LA Gets A 4.0 Jolt Before Dawn; Quake Near Inglewood Came After 2 Smaller Quakes
A predawn earthquake jolted some Angelenos awake just before 4:45 this morning.
The quake, with a preliminary magnitude of 4.0, has an epicenter at Hollywood Park, a few blocks from the intersection of W. Century and Crenshaw boulevards. There were no immediate reports of damage.
According to the United States Geological Survey, about half an hour prior to the 4.0 temblor, two smaller quakes struck in the same area — a 3.3 and a 2.5.
In addition, there have been a number of smaller aftershocks.
Don Blakeman, a geophysicist at the National Earthquake Information Center, says aftershocks are common with a 4.0 quake.
"Or it could just be what we call a swarm — just a number of small quakes — not exactly a main shock aftershock situation," Blakeman told us. "There's also a very, very, very tiny possibility there could be a much larger quake. And that's just in general, anytime we have quakes somewhere in a seismically active area, there's always the possibility of a much larger quake."
The Southern California Seismic Network at Caltech puts the chance of a larger quake happening — larger than a magnitude 4.0 — at 5%.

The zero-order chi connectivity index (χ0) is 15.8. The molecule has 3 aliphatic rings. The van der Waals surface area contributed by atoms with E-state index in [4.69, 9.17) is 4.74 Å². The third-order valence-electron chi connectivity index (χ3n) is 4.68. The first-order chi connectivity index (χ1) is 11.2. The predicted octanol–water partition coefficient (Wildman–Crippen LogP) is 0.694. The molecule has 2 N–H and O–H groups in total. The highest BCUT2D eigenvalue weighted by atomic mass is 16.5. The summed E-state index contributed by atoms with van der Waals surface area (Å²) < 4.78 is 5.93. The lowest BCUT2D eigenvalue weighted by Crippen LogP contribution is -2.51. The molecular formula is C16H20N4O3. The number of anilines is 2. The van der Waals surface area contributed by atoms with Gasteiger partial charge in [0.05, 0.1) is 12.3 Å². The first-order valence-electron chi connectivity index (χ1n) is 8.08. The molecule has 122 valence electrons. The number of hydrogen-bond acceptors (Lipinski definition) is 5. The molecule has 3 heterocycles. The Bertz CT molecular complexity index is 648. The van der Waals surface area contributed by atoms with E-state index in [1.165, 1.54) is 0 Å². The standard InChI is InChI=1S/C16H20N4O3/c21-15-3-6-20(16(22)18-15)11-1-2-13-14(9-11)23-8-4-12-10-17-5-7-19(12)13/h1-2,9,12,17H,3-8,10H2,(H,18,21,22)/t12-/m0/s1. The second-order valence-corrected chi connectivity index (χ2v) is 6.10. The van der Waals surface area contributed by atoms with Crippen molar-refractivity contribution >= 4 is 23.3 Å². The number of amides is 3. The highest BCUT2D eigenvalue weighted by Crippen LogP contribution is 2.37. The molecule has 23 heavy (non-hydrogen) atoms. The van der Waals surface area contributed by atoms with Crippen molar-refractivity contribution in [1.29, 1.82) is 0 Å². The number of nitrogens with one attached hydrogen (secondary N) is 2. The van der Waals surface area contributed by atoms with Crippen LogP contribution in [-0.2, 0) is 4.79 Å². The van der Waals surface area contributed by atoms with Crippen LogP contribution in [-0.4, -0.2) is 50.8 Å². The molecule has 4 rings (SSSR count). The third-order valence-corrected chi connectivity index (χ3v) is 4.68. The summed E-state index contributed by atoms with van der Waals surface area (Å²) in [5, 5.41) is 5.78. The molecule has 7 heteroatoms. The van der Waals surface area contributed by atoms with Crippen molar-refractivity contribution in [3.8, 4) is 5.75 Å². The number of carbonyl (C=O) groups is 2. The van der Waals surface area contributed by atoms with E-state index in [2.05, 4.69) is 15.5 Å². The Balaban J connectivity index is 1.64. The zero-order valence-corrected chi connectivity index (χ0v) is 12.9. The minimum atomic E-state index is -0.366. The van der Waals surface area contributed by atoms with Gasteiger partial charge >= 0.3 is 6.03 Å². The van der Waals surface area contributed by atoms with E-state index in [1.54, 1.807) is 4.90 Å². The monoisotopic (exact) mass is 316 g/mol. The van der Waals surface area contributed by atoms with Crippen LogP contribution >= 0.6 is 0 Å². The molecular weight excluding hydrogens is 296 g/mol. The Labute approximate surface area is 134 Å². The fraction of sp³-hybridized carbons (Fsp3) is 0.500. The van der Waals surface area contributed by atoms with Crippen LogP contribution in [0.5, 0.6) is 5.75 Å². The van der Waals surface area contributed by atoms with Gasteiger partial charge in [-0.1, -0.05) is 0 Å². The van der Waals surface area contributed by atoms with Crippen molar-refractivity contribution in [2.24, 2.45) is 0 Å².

Well, good morning everyone! We felt that little 4.0 magnitude earthquake over in the San Fernando Valley https://t.co/F7w8b2yC7V— Jacob Margolis (@JacobMargolis) April 5, 2021
If you felt the quake, you can let the USGS know about what you experienced at: Did you feel it?
The M4.0 that just happened was under Lennox, CA, near Inglewood. Very deep at 20 km, so everyone is at least 20 km away. Would have been felt by most people awake in LA. Movement was thrust, probably not on any mapped fault https://t.co/UIPbVH0kw5— Dr. Lucy Jones (@DrLucyJones) April 5, 2021
USGS officials said that they did issue an alert, but because the quake was under 4.5 magnitude it was not sent to mobile phones.
We know that many people felt this earthquake! Alerts to mobile phones are only delivered for earthquakes that the #ShakeAlert system estimates to be M4.5 or bigger. @Cal_OES pic.twitter.com/hmtasQcSdC— USGS ShakeAlert (@USGS_ShakeAlert) April 5, 2021
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- Listen to KPCC's Podcast The Big One: Your Survival Guide
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